Bharti Airtel and India's other established operators are in for a tough year as Reliance Jio, the country's newest and most aggressive player, plans an assault on India's enterprise and home segments.
"The big thing for RJio would be to take what we have done in the consumer business into the enterprise as well as the home because we absolutely believe that India is once again deprived of where it needs to be in these areas," said Matthew Oommen, RJio's president of networks, during a recent conference dedicated to open source technologies. "So I would say stay tuned."
Bharti Airtel Ltd. (Mumbai: BHARTIARTL) is still reeling from the impact that Reliance Jio has had since entering the market in September 2016. In the final three months of 2017, its net profit fell 39.3%, while its sales were down 13%. Besides being hurt by RJio's predatory pricing, it has also taken a hit from last year's regulatory decision to lower interconnection usage charges.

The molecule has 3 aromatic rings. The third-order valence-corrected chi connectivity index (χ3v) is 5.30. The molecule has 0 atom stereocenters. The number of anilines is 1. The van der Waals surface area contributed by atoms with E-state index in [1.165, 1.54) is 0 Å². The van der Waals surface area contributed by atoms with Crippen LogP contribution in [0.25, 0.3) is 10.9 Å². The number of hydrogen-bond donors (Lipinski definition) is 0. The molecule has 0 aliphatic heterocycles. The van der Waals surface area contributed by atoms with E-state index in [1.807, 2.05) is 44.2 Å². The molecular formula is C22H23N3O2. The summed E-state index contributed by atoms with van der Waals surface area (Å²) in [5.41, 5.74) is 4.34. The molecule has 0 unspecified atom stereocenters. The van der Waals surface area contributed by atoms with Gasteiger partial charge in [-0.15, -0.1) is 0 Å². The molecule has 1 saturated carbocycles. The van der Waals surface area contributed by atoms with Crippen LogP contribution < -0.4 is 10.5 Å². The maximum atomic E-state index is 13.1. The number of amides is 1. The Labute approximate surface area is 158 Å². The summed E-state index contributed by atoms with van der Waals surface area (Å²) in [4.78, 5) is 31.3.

But RJio has been the real problem. Owned by Indian billionaire Mukesh Ambani, the company has been offering heavily discounted voice and data services to Indian consumers. In a little over a year, it has managed to acquire more than 150 million subscribers. Its launch has triggered a spate of mergers and acquisitions in the Indian telecom market. Sales and profits have crashed.
All the indications are that Airtel’s revenues will come under further pressure as RJio looks to carry its consumer mobile success into the enterprise and home segments of the market. Media reports say RJio is planning to offer MPLS, IP-VPN, cloud and managed videoconferencing services, among others.
According to its latest quarterly report, Airtel's enterprise business accounts for nearly 17% of its revenues. Its DTH business, meanwhile, had 13.9 million customers generating average revenue per subscriber of 233 Indian rupees ($3.63) per month. It has been increasingly focused on this market as its mainstream consumer business struggles.
Because Vodafone India and Idea Cellular Ltd. do not have DTH businesses, and were relatively late entrants to the enterprise sector, Airtel clearly stands to lose the most from RJio's arrival in this market.
— Gagandeep Kaur, contributing editor, special to Light Reading